Meet the 2024 Regan Research Fellow Sarah Scott

In addition to Kaitlyn Kitchen, CAF and NSCU Libraries have chosen as a 2024 Research Fellow Sarah Scott, a professor of philosophy at Manhattan College who is writing a monograph on the moral philosophy of British philosopher Frances Power Cobbe (1822-1904). In addition to her fellowship at the Libraries, Scott will also be a fellow at the National Humanities Center in Research Triangle Park this fall. 

Although Cobbe was a well-known thinker in her day, publishing widely and writing editorials for the London evening newspaper The Echo that reached 100,000 readers, she has been largely forgotten. The influence of her 1878 essay “Wife-Torture in England” helped to pass the Matrimonial Causes Act, which enabled women to separate from abusive spouses. Her animal welfare activism included the founding of the Victoria Street Society (1875; now the National Anti-Vivisection Society) and the British Union Against Vivisection (1898; now Cruelty Free International). Sarah notes that, whether or not people know Cobbe’s name, her legacy lives on every time a woman is able to divorce an abusive spouse or an animal is saved from testing.

“At a time when domestic violence and animal experimentation were normalized, Cobbe developed a groundbreaking framework for understanding both as forms of torture,” Sarah says. “She explored why women and animals are seen as ‘beatable’ and as existing outside of moral law. She had to figure out what counts as evidence for moral arguments when patterns of sympathy lead most readers to dismiss the evidence of the suffering of women and animals. All of these problems are ongoing, and we can learn as much from Cobbe’s rhetorical tactics as we can from her moral theories.”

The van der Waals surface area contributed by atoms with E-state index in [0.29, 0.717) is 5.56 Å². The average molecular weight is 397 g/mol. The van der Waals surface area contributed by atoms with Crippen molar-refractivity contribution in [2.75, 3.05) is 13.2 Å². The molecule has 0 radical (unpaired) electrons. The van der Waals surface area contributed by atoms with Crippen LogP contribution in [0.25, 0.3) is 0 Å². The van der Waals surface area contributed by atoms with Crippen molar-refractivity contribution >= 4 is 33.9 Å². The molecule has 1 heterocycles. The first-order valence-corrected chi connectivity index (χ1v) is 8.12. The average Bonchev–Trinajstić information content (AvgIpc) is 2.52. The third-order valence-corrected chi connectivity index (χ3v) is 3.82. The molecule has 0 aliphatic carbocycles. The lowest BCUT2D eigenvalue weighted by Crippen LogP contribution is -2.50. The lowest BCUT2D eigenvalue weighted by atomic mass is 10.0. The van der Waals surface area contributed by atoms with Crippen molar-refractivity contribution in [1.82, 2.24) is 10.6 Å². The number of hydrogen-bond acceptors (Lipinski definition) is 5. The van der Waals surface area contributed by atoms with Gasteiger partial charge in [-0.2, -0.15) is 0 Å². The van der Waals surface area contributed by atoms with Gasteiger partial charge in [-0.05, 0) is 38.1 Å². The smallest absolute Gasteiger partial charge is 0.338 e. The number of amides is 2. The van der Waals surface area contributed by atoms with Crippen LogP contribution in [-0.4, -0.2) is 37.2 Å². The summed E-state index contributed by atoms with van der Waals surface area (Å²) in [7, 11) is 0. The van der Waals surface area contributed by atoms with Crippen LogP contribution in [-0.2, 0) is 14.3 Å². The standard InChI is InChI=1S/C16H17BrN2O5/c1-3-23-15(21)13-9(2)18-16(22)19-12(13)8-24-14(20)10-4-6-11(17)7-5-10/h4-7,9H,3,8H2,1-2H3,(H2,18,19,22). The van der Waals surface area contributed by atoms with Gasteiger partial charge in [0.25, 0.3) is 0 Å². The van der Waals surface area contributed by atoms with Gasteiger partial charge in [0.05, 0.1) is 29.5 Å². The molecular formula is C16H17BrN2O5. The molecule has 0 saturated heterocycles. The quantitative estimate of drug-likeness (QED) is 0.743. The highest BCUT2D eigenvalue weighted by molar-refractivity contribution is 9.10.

While Cobbe’s life has been written about, her moral philosophy has not. As a woman, Cobbe was not allowed to attend college, much less teach there. Her publications were also outside of the philosophical mainstream of her time. Sarah plans to examine the diverse range of Cobbe’s writing, including little-studied modes of writing such as her correspondence, and to analyze her influences, interlocutors, and ongoing relevance.

“In fact, Cobbe was read more widely than most philosophy professors of her day,” Sarah notes. “She used the methods of academic philosophic essays, but published in accessible popular form, including hundreds of newspaper and magazine articles. Other writings include her lectures for women, published in The Duties of Women, which went through numerous editions in multiple countries, and her anti-vivisection pamphlets. Both are examples of how subcultures, either blocked from academia, such as women, or opposing establishment practices, such as anti-vivisectionists, can produce rigorous, alternative moral theories that still remain to be explored by current moral philosophers.”

In the Animal Rights Archive, Sarah plans to trace the philosophic arguments used in nineteenth-century animal and anti-vivisection advocacy and relate them to contemporary debates. Cobbe was a correspondent with figures as diverse as Charles Darwin, Lewis Carroll, Robert Louis Stevenson, and the Queen Victoria of England, and Sarah will seek out relevant works in the archives by others of Cobbe’s correspondents.